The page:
Impressive expansion in the non-hydrocarbon sector will lead to an annual economic growth of 2.7 percent in 2018, 2019 and 2020 compared to 1.6 percent in 2017, National Bank of Kuwait (NBK) has said in its latest report.
According to NBK Economic Update for Qatar, the country is expected to achieve its first fiscal surplus in three years in 2018, which may hit 3.1 percent of the country’s gross domestic product.
Qatar’s non-hydrocarbon sector is expected to grow 4.1 percent and 4.8 percent year-on-year in 2019 and 2020, while inflation is forecast to average 0.3 percent in 2018, the NBK data showed.
Inflation should pick up slowly to 2.3 percent in 2020, but to more than 3.5 percent if the VAT is introduced in 2020, the report.
Qatar’s public finances appear to be on a sounder footing following the government’s fiscal consolidation efforts like cuts to subsidies and merging of ministries, which brought public expenditures down by 12 percent and the rise in oil and gas prices.
Helped by firmer energy prices and additional non-hydrocarbon revenue streams, the report said, will see Qatar post a fiscal surplus in 2018 after posting fiscal deficit of QR35bn in 2017.
Qatar reported a fiscal surplus of QR1.04 billion in the first quarter of 2018 s a result of 22.3 percent quarterly growth in revenues while expenditure went down by 4.8 percent over the same period.
While Qatar’s first quarter fiscal surplus came in at 0.6 percent of GDP, the report said, it will account for more than 3 percent for the whole year.
The Qatari economy has seen a positive growth momentum in 2018 as the country has weathered the Saudi-led embargo imposed on the country, the report said.
Financial market sentiment generally remained positive throughout 2018 as the benchmark Qatar Stock Exchange (QE) index performed very well in 2018, the report said.
The QSE main index jumped more then 20 percent in 2018 to become the best performing stock market the region.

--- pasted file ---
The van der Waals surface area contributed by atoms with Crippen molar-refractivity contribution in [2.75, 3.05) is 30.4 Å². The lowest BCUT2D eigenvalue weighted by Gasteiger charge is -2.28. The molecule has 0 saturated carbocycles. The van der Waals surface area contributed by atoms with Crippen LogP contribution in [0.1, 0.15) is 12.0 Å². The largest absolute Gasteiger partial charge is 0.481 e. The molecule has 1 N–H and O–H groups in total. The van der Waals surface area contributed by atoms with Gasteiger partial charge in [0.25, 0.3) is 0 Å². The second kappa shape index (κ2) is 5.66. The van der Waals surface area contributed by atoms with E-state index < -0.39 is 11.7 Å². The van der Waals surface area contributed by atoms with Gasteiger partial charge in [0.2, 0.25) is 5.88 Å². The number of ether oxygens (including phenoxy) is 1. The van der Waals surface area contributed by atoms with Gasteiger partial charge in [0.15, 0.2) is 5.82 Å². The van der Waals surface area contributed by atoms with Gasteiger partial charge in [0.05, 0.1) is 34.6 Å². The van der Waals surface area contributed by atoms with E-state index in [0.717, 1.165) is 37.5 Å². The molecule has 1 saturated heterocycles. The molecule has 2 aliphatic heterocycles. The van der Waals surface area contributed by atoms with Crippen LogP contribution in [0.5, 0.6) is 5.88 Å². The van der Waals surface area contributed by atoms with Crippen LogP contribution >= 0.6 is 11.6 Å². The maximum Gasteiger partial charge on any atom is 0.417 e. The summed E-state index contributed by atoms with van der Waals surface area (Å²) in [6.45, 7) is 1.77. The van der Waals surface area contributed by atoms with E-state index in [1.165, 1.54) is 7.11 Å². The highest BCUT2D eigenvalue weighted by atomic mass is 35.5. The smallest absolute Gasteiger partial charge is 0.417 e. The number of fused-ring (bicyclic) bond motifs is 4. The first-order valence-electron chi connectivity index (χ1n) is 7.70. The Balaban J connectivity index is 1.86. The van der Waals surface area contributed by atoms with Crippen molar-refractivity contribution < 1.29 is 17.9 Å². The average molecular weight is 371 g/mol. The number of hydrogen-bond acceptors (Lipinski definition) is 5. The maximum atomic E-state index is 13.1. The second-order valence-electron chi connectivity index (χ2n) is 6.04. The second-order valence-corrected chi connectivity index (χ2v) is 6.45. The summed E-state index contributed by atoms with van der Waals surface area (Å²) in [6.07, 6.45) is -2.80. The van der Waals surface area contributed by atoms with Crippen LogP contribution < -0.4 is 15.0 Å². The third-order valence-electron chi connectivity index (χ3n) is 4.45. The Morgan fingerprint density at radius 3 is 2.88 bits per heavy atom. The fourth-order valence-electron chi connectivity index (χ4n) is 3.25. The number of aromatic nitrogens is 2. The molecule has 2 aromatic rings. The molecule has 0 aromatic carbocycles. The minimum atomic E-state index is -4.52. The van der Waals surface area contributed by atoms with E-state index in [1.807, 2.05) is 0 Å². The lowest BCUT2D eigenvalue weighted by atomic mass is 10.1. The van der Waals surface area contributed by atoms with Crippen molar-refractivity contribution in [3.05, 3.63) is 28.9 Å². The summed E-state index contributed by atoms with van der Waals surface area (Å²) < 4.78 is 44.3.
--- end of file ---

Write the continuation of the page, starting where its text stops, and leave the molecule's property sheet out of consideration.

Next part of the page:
“The market has been buoyed by FTSE inflows and MSCI flows as well as generally positive sentiment linked to higher energy prices and Qatar’s ability to withstand the GCC boycott,” the report said.
Indeed, NBK said, Qatar’s resilience was echoed by Moody’s that changed the outlook on the government’s long-term issuer ratings from negative to stable and affirmed its rating at Aa3. Moody’s cited Qatar’s strong net foreign asset position, its high per capita income and large natural gas reserves as supporting factors.
Following Moody’s, the S&P Global Ratings also announced in December that it has revised its outlook on Qatar to stable from negative.
“We believe that the Qatari authorities have sufficient resources to continue to successfully manage the boycott fallout. The government has taken measures to ease the economic and financial impact, and we now expect larger budgetary and external surpluses at the end of 2018 than in our last review.
“We project Qatar will continue to operate surpluses in external accounts over our 2018-2021 rating horizon, on the back of oil prices above $51 per barrel,” the rating agency had said.
By Setyandra Pathak
© Copyright Qatar Tribune. All Rights Reserved.